Fingerprints Spins Record Store Day Into Record Store Month


When Long Beach’s iconic record store Fingerprints began planning festivities for this year’s Record Store Day, they realized they couldn’t fit all the in-stores, sales and special events they wanted into a short 24-hour span.

But instead of canceling the nationally-renowned holiday created by and exclusively for independent record stores, the East Village shop decided to stretch out the event by turning all of April into Record Store Month.

“There’s so many different things coming out, and so much promotion going on and so much build up for one day that [owner Rand Foster] just thought we could do a month full of stuff and people will be more excited about it,” Fingerprints Programs Coordinator Meagan Blome says.
In addition to hosting Record Store Day activities on the day of, Fingerprints will offer special sales — including deals on books, vinyl, t-shirts and CDs — throughout the whole month. Sales will be announced daily through Fingerprints’ Facebook page.

Other Record Store Month events, like a scavenger hunt, an outdoor movie screening and multiple listening parties, are also in the works, Foster said. And for in-store performances, Fingerprints pulled together multiple show stoppers with groups like Kitten, Wild Belle and Feeding People.

fingerprints RSDCreated in 2007, Record Store Day celebrates independent record shops through releases exclusive to that day. Artists like The White Stripes, The Black Keys, David Bowie, Randy Travis, Pink Floyd, Nick Cave and the Bad Seeds, The XX, Cypress Hill and many more have announced rare vinyl releases for this year.

The shop will open at 6AM on April 20, making it one of the first locations to unlock their doors on the West Coast. Foster said doughnuts and coffee will be offered to the many eager record collectors who arrive early or decide to sleep outside the shop’s doors the night before.
“You come here in the morning and you have a line around the corner,” Foster says.

Fingerprints will also host a lineup of performances on April 20, including surf-rock influenced Best Coast, ‘90s superstars Jimmy Eat World, former Wings and Grammy-award winning guitarist Laurence Juber and late ‘80s punk rock pioneer Mike Watt — who will close out the day with his group the Secondmen.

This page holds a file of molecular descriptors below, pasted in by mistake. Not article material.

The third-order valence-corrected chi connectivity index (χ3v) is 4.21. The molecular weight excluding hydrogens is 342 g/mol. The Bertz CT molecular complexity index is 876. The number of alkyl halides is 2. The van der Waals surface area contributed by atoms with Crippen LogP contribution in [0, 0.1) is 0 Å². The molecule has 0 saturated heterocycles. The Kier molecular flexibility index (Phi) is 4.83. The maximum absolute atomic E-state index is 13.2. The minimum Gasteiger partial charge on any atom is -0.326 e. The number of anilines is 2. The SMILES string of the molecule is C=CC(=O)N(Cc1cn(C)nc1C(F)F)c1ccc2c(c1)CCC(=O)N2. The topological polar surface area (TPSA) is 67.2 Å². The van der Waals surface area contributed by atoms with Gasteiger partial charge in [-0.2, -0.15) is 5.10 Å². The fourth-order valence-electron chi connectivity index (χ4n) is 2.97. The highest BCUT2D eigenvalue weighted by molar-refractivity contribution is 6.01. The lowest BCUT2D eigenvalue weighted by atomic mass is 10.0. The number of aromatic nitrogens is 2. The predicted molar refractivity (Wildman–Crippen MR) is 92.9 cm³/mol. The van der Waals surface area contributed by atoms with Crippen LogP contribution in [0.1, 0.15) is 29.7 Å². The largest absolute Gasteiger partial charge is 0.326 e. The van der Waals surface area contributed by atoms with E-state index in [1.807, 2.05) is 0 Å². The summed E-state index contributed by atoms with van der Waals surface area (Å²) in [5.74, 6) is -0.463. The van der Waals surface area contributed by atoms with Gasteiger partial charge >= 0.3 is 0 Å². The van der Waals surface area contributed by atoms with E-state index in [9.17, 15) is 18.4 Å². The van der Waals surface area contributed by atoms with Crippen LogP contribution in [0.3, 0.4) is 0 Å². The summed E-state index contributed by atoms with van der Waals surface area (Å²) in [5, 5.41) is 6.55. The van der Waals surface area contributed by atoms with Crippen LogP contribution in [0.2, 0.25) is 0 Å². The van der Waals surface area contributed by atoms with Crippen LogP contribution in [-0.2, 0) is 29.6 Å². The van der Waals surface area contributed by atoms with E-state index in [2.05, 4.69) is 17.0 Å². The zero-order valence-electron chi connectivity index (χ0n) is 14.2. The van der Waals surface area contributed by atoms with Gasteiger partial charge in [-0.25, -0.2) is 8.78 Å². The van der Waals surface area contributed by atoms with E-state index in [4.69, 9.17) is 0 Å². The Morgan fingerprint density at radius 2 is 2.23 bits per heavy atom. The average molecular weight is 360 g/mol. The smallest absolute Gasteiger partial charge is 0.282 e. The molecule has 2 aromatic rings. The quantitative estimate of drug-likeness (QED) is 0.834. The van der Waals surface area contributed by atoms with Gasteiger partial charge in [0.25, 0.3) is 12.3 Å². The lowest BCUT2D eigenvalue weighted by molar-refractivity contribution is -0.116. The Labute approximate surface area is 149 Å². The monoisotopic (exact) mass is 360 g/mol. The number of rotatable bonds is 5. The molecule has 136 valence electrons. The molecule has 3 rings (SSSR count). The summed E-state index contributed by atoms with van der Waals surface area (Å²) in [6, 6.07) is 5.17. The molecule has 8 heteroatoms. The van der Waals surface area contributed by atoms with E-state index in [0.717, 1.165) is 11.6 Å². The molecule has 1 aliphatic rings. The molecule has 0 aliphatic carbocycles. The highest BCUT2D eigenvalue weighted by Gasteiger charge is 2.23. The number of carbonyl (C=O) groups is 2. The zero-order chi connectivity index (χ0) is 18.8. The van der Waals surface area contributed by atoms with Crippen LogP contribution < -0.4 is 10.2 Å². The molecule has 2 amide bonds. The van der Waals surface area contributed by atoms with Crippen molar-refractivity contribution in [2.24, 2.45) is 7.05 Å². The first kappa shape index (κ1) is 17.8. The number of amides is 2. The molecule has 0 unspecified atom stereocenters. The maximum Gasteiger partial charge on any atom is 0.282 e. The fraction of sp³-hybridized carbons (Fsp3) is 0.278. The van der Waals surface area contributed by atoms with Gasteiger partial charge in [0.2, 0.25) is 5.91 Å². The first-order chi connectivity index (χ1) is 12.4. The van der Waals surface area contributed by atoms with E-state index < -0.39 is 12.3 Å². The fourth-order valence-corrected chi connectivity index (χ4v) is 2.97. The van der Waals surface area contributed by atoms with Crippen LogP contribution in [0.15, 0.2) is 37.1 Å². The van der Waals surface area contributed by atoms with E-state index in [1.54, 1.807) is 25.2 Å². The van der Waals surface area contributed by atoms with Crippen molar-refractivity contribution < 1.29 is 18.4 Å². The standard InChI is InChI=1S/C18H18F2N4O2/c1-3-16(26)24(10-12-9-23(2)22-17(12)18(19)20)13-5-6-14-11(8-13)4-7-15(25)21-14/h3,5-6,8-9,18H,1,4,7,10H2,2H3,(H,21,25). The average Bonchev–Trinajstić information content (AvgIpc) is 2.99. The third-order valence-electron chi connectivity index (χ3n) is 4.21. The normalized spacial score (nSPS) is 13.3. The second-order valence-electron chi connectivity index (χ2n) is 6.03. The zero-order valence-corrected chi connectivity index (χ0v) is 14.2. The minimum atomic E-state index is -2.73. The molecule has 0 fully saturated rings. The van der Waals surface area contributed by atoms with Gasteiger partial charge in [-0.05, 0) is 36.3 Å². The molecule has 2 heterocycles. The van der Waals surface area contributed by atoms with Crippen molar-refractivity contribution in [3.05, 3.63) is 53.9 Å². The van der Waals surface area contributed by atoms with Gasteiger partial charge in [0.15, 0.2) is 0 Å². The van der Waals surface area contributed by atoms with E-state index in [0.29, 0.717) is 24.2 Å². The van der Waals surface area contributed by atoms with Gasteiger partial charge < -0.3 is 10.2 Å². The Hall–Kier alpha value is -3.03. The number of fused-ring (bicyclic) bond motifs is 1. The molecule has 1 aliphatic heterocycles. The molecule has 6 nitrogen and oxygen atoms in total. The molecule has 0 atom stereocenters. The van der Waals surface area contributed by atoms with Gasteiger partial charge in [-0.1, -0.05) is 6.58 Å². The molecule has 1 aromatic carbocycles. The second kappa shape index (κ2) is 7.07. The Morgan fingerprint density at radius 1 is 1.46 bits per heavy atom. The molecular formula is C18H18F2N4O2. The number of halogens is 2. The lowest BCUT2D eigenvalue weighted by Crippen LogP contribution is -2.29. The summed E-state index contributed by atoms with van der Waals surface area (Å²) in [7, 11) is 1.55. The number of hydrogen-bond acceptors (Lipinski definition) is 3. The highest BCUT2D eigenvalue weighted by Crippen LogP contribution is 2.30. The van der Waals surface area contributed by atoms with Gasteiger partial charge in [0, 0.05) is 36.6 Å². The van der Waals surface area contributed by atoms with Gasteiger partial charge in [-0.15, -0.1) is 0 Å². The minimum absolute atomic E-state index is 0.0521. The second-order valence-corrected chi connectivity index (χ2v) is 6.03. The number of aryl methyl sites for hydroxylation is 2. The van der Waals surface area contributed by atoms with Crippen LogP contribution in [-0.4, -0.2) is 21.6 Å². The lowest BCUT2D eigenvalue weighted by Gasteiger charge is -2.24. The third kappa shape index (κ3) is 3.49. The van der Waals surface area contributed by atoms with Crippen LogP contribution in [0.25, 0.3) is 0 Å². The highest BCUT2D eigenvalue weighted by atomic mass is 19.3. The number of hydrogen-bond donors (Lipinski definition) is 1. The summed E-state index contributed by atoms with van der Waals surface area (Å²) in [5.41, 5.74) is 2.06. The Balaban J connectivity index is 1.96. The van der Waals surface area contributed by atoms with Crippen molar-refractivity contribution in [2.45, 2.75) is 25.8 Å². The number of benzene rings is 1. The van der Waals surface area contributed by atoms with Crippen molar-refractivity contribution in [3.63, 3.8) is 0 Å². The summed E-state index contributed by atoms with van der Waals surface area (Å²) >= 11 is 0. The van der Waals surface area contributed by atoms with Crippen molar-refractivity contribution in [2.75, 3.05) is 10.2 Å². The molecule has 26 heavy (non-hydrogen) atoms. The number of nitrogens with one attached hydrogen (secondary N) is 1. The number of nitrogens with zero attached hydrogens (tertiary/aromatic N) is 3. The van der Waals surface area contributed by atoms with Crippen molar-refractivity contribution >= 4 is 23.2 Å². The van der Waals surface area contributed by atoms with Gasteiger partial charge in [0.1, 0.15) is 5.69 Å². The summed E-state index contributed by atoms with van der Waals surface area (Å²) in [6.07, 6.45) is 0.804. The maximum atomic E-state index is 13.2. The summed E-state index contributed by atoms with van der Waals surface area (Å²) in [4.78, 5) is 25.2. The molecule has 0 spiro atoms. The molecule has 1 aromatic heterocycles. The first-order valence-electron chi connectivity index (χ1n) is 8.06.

To follow up last year’s lineup of folk singer/songwriter M. Ward; Beach Boys guitarist and vocalist Al Jardine; and ‘90s alternative group World Party, Foster said he wanted to gather up another group of bands that create a cross-section of various generations. 

“That was very much a consideration this year: let’s find something to appeal to kind of a broad spectrum,” Foster says.

Best Coast will kick the live music off at 1PM, with Jimmy Eat World following at 4PM, Juber performs at 6PM and Mike Watt and the Second Men will put on their show at 8PM.

Foster says the Jimmy Eat World performance has already been sold out and Best Coast only has few spots left. A preorder of the respected artists’ Record Store Day release is required for Best Coast and Mike Watt, but Juber’s performance is free with RSVP.   

{loadposition latestlife}Bringing the community together to share an experience is one of the reasons why Foster said Record Store Day is important for music aficionados.
Other local shops participating in Record Store Day include Dyzzy On Vynyl, located at 3004 E. Seventh St. and Durty Mick Records, located at 403 E. Third St. Durty Mick will also open their doors at 6AM and have evening performances by hardcore punk band Death March and Americana folk-influenced Amigo the Devil.

“Record stores haven’t gone away, there’s less of us, but that happened 15 years ago with the big bosses,” he said. “It’s coming back now, and that’s exciting.”

Feeding People play tonight (April 5) at 7PM. Visit Fingerprints on Facebook daily for developing details and news on Record Store Month sales and performances. Fingerprints is located at 420 E. 4th St.

{FG_GEOMAP [33.7716112,-118.18720989999997] FG_GEOMAP}

Support our journalism.

Hyperlocal news is an essential force in our democracy, but it costs money to keep an organization like this one alive, and we can’t rely on advertiser support alone. That’s why we’re asking readers like you to support our independent, fact-based journalism. We know you like it—that’s why you’re here. Help us keep hyperlocal news alive in Long Beach.